Bob Pardue / Alamy

Cuts in public higher education hit minority schools hardest

The recession has seen some states cut their public higher education budget by more than 30 percent

South Carolina State University has found itself in dire straits.

The school has asked the state for a $13 million loan so it can pay long overdue bills and make its payroll for the rest of the fiscal year.

Without the loan, the school says it may not be able to pay long overdue bills to vendors, and the financial situation is threatening the university’s accreditation. The state has loaned SCSU $6 million, less than half of what it asked for, and said any additional funds would have to come from a budget appropriation from the state legislature.

While the financial situation as SCSU is extreme, and there were many factors that led it to its current situation, the school's predicament highlights the underfunding of public higher education in the United States, especially at institutions that serve minority students.

In a letter posted on SCSU’s website from university president Thomas Elzey, the school’s administration acknowledges that “much remains to be done” for the university to get its financial affairs in order, but also reassures the campus community that the school will not be closing, at least not now.

A 2012 study from the Ford Foundation found that five Historically Black Colleges have closed their doors in the last two decades, and many Tribal Colleges and Universities are struggling to keep their faculty on staff because of budget cuts to state and federal aid programs that make up the majority of their budgets.

Things have been rough for public higher education across the board, but for HBCUs, Native American Tribal institutions, Hispanic and other minority serving institutions, the cuts are deeper. 

Marybeth Gasman, director of the University of Pennsylvania’s Penn Center for Minority Serving Institutions, told Al Jazeera when states slash their budgets for higher education, minority-serving schools have a much harder time rebounding and absorbing the financial hit because they don’t have the large cash reserves like some of the more prominent public or big-name private universities.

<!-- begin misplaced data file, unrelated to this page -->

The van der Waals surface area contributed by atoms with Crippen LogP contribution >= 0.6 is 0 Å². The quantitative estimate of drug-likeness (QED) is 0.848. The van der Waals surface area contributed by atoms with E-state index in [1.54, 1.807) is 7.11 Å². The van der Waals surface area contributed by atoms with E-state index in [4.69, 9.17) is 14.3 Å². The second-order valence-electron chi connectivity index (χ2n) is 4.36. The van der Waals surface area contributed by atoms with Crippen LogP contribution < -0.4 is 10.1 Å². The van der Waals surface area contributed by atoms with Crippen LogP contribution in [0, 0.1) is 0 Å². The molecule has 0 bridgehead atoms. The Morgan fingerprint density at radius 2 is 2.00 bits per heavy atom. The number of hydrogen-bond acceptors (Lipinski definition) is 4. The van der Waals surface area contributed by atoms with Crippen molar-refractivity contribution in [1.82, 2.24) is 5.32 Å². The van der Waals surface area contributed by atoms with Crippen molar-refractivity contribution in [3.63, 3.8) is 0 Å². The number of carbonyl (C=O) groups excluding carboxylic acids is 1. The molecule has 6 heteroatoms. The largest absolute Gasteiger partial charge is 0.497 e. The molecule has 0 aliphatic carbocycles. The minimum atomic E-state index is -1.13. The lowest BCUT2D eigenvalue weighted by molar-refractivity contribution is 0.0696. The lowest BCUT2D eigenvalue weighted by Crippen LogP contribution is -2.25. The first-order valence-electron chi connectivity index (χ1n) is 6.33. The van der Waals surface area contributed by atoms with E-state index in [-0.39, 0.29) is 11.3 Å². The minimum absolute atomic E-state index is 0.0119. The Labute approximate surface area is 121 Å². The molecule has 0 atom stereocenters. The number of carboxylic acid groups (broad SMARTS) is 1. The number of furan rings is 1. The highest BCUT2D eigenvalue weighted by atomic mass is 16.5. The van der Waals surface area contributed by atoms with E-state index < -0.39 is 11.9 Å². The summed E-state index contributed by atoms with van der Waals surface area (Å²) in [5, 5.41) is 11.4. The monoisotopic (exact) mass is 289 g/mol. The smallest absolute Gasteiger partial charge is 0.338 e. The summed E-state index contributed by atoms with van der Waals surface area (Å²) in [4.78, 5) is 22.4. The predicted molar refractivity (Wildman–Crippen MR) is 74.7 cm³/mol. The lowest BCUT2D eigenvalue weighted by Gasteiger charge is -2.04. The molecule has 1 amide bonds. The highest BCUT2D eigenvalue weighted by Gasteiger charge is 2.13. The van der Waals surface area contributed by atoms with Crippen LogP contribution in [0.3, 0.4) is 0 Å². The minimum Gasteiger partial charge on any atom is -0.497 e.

“It’s like a family that doesn’t have a savings account,” Gasman said. “It’s a lot easier if you have three months worth of income in your savings account than if you a have nothing.”

“There are some Hispanic-serving institutions, some tribal colleges that definitely have some of these similar issues because they’re underfunded. They don’t have wealthy alumni, and they are enrolling more low-income students of color and we know that it costs more to educate low income students.”

Gasman said the schools that serve students most at need are always at a higher risk of closing, because the public largely doesn’t think about them the same way as other public schools.

“People don’t feel like those communities [of color] are important,” she said. “And I think what people don’t realize is that, as the country is changing, we really need to support our minority-serving institutions, because they know more about serving low-income students of color than almost anybody.”

According to data from the U.S. Census Bureau and the Pew Research Center, the minority population is expected to become the majority by 2050.

Cutting back

Larger public universities often turn to their endowments to cover the financial gap when they’re in a bind, but minority schools rarely have an endowment large enough to offset massive budget cuts, and giving rates are much lower.

Today, many public higher education systems are operating with budgets much lower than before the financial crisis began in 2008. Data from Grapevine, an annual compilation of state funding for public higher education complied by Illinois State University, showed that in the five-year period from 2009- 2014, 35 states saw their higher education-funding cut.